Mugabe desperate to find evidence of British 'plot'

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The Independent Online

President Robert Mugabe, is said to be living in fear of a British "plot" to kill him and has ordered the Zimbabwe spy agency to do a more "thorough job" of monitoring the activities of the British high commissioner, as a prelude to his possible expulsion.

Intelligence sources say Mr Mugabe is eager to collect evidence to justify expelling Sir Brian Donnelly from Zimbabwe, but has, so far, found none.

His various conspiracy theories against Sir Brian, including one that the high commissioner has spent most of his time preparing the ground for an Anglo-American invasion of Zimbabwe, have not been backed up by any tangible evidence.

But Mr Mugabe believes his Central Intelligence Organisation (CIO) is being incompetent and it has not done much to uncover Sir Brian's alleged activities, despite a similar order last year to place him under close surveillance.

Sir Brian is under instructions to advise the Zimbabwean Foreign Ministry when the high commission's diplomats leave the country, an order which also applies to the US ambassador on the movements of American diplomats.

Mr Mugabe has convinced himself that Britain wants to kill him after failing to help the opposition remove him from power in the presidential election last year, sources said. A special task force of CIO officers will now work full time on monitoring Sir Brian.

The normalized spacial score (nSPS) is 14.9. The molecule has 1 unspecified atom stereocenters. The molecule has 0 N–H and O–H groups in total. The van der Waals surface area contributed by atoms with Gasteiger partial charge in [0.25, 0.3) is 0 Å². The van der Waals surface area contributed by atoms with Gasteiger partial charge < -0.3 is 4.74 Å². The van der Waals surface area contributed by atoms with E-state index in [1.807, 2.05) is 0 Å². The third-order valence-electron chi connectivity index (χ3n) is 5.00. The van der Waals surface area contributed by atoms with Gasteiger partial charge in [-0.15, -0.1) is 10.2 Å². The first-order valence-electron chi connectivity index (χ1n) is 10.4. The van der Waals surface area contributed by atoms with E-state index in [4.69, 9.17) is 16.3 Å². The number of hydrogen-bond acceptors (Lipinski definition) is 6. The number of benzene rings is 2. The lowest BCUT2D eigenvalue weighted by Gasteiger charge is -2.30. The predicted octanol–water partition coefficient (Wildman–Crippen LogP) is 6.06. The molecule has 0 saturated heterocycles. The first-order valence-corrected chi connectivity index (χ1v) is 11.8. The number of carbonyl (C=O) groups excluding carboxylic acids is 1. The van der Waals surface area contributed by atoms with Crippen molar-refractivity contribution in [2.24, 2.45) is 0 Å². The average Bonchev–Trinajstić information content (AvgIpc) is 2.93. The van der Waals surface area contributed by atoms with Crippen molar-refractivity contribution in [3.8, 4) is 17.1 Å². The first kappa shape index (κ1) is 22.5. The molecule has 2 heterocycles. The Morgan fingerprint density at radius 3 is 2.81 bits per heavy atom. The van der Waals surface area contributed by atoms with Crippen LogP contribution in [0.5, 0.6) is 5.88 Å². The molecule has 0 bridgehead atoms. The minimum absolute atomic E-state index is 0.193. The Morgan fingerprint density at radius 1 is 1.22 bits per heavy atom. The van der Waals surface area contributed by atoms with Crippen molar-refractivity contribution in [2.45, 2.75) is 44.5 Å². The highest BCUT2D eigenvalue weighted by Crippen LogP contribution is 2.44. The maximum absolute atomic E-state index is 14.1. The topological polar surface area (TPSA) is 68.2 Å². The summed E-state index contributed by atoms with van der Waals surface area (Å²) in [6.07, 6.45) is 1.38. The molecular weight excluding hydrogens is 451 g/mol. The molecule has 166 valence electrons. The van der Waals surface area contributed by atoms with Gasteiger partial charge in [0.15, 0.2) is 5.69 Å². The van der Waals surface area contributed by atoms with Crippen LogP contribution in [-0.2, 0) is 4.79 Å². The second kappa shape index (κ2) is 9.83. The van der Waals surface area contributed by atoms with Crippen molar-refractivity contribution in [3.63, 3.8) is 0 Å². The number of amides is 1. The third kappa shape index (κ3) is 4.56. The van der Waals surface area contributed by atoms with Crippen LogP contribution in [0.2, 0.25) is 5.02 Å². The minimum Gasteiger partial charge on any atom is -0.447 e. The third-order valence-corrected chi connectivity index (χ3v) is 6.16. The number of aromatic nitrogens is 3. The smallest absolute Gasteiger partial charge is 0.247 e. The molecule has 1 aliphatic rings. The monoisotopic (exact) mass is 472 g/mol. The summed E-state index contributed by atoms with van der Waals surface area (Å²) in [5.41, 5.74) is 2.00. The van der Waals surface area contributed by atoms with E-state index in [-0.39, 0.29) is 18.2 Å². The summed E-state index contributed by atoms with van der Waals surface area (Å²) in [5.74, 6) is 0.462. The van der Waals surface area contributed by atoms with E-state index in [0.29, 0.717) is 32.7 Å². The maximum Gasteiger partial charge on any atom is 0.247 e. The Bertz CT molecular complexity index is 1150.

An intelligence source said: "The President believes Donnelly is up to something no good. He even thinks Donnelly is working with his enemies on a plot to kill him.

"The problem [for Mr Mugabe] is that there is no grain of evidence to justify all these fears. There has been none found, as far as I know. Donnelly is just like any other diplomat."

Mr Mugabe wants to have Sir Brian's meetings with opposition and civic officials monitored. He also suspects that the diplomat might be reaching out to army officials and other people close to him to facilitate an assassination plot.

Asked whether Mr Mugabe might take the drastic action of expelling Sir Brian, even in the unlikely event that he built a case against the high commissioner, one source said: "I wouldn't put it past him."

The sources said a story, probably planted in Mr Mugabe's main mouthpiece, The Sunday Mail, blaming Sir Brian for causing Zimbabwe's crippling fuel crisis, should be seen more as being a result of the regime's frustration over its failure to get hard evidence to back its imaginary theories.

A few days before publication of the story, Mr Mugabe is said to have met his top CIO officials, who report to him directly, for a wide-ranging meeting which also covered Sir Brian.

The high commissioner was accused in the newspaper of causing the fuel crisis to plunge the nation into chaos and ignite internal resentment ahead of the Abuja Commonwealth summit in December.

A Foreign Office spokesman yesterday described The Sunday Mail article as "complete and utter rubbish".

The spokesman said: "It would be laughable if the realities of economic collapse were not so serious for millions of Zimbabweans." Sir Brian has written to The Sunday Mail in the same terms.

An oil industry official, who spoke on condition of anonymity, said: "If you can believe the story, then you can believe anything. These are the kinds of reports that make us a laughing stock of the world.

"Let's be serious about solving our economic problems by first getting the basics right."

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